15. Hi Ben. I just stayed here two weeks ago on award nights! Must have just missed you guys! As one commenter noted, it does not scream luxury. But it is-in a rustic sense. The grounds are well kept and the staff is very polite. The rooms are beautiful with good views of the nearby forest/sunset. As an explorist, I was upgraded to a forest suite with outdoor shower/hammock. The resort fees are waived. Dogs are allowed. I don’t think they are at the Post ranch inn across the street? The drive down from Monterey airport is absolutely stunning. Not the mention, there are some amazing hiking spots of varying degrees of difficulty within a few miles. I agree with Anthony above that we become fixated on the international redemptions, but some of the most beautiful places are easily accessible with points.

  16. Hello from Los Angeles!

    For those driving this beautiful stretch of our state, please note that driving up the northbound side is slightly easier than traveling southbound since you are hugging the mountainside most of the way. The southbound side can be daunting (if not white knuckle), given the plunging cliffs and fickle fog at many times during the year. Keep your eyes on the road, as there are countless very sharp turns! Nepenthe is definitely a “must” stop along the way.

    Finally, I must echo that it is incorrect to refer to Big Sur as “Pacific Coast Highway.” That is a designation for only the area between Oxnard and Dana Point in Ventura and Orange counties, respectively. It should be referred to as simply “Highway 1.”

  17. Drove this stunning route last week! Amazing scenery, though I wish I knew about these lodging options along the way. We stayed at Quail Lodge Inn, and it was nice, but not that nice. Thanks for these reviews Lucky!!

    McWay Falls are easy to miss, glad we noticed them and stopped.

  18. Yes, it’s beautiful! I had just recommended the area to a young professional woman looking for a nice domestic trip; you reinforced my views. Btw, have you been to the coast of Maine? Also very very lovely! Review so helpful, would only add that if there is any way to show the standard rooms for us non-elite Hyatt folks, that would be very useful.

  19. +1 to @Dan, @GoAmtrak and others. I was briefly confused as to what @Lucky was doing on the PCH. I just call it ‘1’ myself. And please, no “frisco,” “San Fran” or “NorCal.” It’s northern california, and either “the City” (yes, that works for NYC too and depending on which coast you are on people know what you mean) or “San Francisco.”

    Regardless, great review @Lucky. Makes me what to get up and go right now!

  20. Ah yes, San Francisco, the provincial city that peaked during the gold rush and still has a superiority complex over the rest of CA by calling itself “the City” (among other microaggressions) Outside of the Bay Area no one will have any clue which city “the City” refers to, except maybe to assume New York City.

  21. @brandote I don’t live in the city and don’t even like going up there now that it has been taken over by tech bros. However it doesn’t change the fact that people in California and the west coast *do* know what you mean when you call it the city. Doesn’t mean you have to like it.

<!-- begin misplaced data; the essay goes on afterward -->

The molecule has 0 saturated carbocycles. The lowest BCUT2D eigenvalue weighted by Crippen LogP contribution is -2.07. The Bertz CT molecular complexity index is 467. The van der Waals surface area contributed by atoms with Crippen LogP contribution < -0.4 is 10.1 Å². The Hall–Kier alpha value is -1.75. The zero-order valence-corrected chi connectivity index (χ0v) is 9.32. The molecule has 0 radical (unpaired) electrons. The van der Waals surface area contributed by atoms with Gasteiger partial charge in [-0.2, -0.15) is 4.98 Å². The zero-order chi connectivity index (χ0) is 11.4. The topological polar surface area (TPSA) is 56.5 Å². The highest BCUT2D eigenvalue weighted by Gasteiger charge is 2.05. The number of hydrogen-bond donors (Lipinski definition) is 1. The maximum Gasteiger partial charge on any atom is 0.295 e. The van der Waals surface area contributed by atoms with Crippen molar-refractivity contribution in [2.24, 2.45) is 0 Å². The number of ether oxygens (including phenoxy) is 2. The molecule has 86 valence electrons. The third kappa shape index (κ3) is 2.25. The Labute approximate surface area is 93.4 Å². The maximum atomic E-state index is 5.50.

22. Makes me very happy as a Hyatt loyalist that I now have options like this!

    Although @Lucky…. “This wasn’t some cookie cutter Park Hyatt or St. Regis…” I have never heard anyone call Park Hyatt cookie cutter. St. Regis & Ritz-Carlton you can stay at and not know if you’re in Shanghai or San Francisco, but Park Hyatts always seem to reflect their surroundings and have a personality.

  23. Darn – I was hoping you’d squeeze in lunch or dinner at the Post Ranch Inn so I could read your thoughts about that property. On the bright side you have a good reason to plan another Big Sur trip 😉

  24. I agree, Big Sur is one of the prettiest places in the world. I’ve stayed at this property (went on a trip with a Hyatt employee so I think we paid $300 a night with her discount) This property is not worth its rack rate but I would consider using points for it.
    Since the draw of the area is the scenery I much prefer staying at properties that are closer to nature and just taking it all in. This summer we stayed at an old place called Deetjens and it was magical!
    It’s a splurge- but if you go to Big Sur I suggest doing lunch at Sierra Mar which is located at the Post Ranch Inn. I’ve never eaten anywhere with a view like that and the food and service are just over the top (and completely worth the price tag)

  25. You need to visit Post Ranch Inn, there’s nothing like it. NorCal is a beautiful place to visit for sure, and taking the PCH all the way up is incredible.

  26. Our favorite part, other than the hot tub, was the Airsteam converted to a cocktail and snack shack located by the glamping sites surrounded by redwoods. Great place to kick back before sunset.

  27. I’m from the opposite coast but know PCH is a very specific piece of the highway and is nowhere near this region. I do hope the post gets corrected.

    I’m surprised you didn’t mention that Mountain Pool is clothing-optional. That seems a big draw for some, although I didn’t see anyone using it this way during our three-night stay. The “Japanese” (insert eye roll) baths below that pool didn’t seem very authentic nor interesting. They also appeared to use chlorine. I’d highly recommend Night Bathing at Esalen instead.

    Just because the room rates can be high doesn’t mean this is a luxury property. I don’t think they make any attempt at pretending:; it’s California Casual.

    I was happy to try this out on points during the summer when the WoH CC 10% rebate was in effect. As a Globalist (happy to check off this portion of the four-brand challenge for a free night + 8k points), it seemed a reasonable expense for a property in this area. However, it’s no Post Ranch.